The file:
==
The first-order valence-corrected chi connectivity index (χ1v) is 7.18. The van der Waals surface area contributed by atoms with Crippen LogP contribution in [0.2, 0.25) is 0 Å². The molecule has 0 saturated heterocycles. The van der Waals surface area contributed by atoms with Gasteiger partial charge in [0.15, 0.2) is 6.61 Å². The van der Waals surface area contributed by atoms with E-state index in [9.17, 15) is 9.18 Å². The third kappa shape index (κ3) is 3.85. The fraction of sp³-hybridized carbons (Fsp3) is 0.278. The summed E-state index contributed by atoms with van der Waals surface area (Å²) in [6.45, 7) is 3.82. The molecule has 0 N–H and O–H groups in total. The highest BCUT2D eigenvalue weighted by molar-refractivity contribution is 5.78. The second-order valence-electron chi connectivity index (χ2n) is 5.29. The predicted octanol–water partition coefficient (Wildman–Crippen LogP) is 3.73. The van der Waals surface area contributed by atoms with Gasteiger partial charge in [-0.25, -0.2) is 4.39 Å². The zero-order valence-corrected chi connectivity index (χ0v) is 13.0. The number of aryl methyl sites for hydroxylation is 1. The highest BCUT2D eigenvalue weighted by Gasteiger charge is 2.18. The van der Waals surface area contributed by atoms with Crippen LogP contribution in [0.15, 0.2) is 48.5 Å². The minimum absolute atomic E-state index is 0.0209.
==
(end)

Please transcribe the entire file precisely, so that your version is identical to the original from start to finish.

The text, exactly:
The first-order valence-corrected chi connectivity index (χ1v) is 7.18. The van der Waals surface area contributed by atoms with Crippen LogP contribution in [0.2, 0.25) is 0 Å². The molecule has 0 saturated heterocycles. The van der Waals surface area contributed by atoms with Gasteiger partial charge in [0.15, 0.2) is 6.61 Å². The van der Waals surface area contributed by atoms with E-state index in [9.17, 15) is 9.18 Å². The third kappa shape index (κ3) is 3.85. The fraction of sp³-hybridized carbons (Fsp3) is 0.278. The summed E-state index contributed by atoms with van der Waals surface area (Å²) in [6.45, 7) is 3.82. The molecule has 0 N–H and O–H groups in total. The highest BCUT2D eigenvalue weighted by molar-refractivity contribution is 5.78. The second-order valence-electron chi connectivity index (χ2n) is 5.29. The predicted octanol–water partition coefficient (Wildman–Crippen LogP) is 3.73. The van der Waals surface area contributed by atoms with Gasteiger partial charge in [-0.25, -0.2) is 4.39 Å². The zero-order valence-corrected chi connectivity index (χ0v) is 13.0. The number of aryl methyl sites for hydroxylation is 1. The highest BCUT2D eigenvalue weighted by Gasteiger charge is 2.18. The van der Waals surface area contributed by atoms with Crippen LogP contribution in [0.15, 0.2) is 48.5 Å². The minimum absolute atomic E-state index is 0.0209.